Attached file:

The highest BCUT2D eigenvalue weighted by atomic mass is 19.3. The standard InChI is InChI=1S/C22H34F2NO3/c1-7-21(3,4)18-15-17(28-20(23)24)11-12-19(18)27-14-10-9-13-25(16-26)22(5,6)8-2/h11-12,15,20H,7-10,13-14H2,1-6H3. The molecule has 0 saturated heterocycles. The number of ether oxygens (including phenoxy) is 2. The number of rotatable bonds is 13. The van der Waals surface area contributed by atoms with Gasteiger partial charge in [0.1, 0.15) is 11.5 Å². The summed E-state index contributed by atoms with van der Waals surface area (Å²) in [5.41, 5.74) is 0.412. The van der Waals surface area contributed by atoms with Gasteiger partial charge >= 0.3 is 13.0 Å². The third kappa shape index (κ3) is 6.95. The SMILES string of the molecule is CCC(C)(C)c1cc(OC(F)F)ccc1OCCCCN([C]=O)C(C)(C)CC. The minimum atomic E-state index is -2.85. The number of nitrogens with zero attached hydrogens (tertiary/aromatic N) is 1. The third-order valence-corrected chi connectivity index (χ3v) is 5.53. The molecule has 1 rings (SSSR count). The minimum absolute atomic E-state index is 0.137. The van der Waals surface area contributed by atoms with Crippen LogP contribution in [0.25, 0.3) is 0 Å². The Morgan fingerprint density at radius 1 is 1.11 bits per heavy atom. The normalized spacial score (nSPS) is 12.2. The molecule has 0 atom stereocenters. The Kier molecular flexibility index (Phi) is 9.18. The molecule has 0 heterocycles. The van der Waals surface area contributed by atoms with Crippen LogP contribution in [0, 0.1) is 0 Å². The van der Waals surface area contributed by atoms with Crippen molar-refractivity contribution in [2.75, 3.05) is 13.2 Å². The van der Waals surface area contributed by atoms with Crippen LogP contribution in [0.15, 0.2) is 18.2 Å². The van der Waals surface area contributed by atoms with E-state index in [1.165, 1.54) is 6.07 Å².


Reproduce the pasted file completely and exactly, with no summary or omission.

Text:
The highest BCUT2D eigenvalue weighted by atomic mass is 19.3. The standard InChI is InChI=1S/C22H34F2NO3/c1-7-21(3,4)18-15-17(28-20(23)24)11-12-19(18)27-14-10-9-13-25(16-26)22(5,6)8-2/h11-12,15,20H,7-10,13-14H2,1-6H3. The molecule has 0 saturated heterocycles. The number of ether oxygens (including phenoxy) is 2. The number of rotatable bonds is 13. The van der Waals surface area contributed by atoms with Gasteiger partial charge in [0.1, 0.15) is 11.5 Å². The summed E-state index contributed by atoms with van der Waals surface area (Å²) in [5.41, 5.74) is 0.412. The van der Waals surface area contributed by atoms with Gasteiger partial charge >= 0.3 is 13.0 Å². The third kappa shape index (κ3) is 6.95. The SMILES string of the molecule is CCC(C)(C)c1cc(OC(F)F)ccc1OCCCCN([C]=O)C(C)(C)CC. The minimum atomic E-state index is -2.85. The number of nitrogens with zero attached hydrogens (tertiary/aromatic N) is 1. The third-order valence-corrected chi connectivity index (χ3v) is 5.53. The molecule has 1 rings (SSSR count). The minimum absolute atomic E-state index is 0.137. The van der Waals surface area contributed by atoms with Crippen LogP contribution in [0.25, 0.3) is 0 Å². The Morgan fingerprint density at radius 1 is 1.11 bits per heavy atom. The normalized spacial score (nSPS) is 12.2. The molecule has 0 atom stereocenters. The Kier molecular flexibility index (Phi) is 9.18. The molecule has 0 heterocycles. The van der Waals surface area contributed by atoms with Crippen LogP contribution in [0, 0.1) is 0 Å². The van der Waals surface area contributed by atoms with Crippen molar-refractivity contribution in [2.75, 3.05) is 13.2 Å². The van der Waals surface area contributed by atoms with Crippen LogP contribution in [0.15, 0.2) is 18.2 Å². The van der Waals surface area contributed by atoms with E-state index in [1.165, 1.54) is 6.07 Å².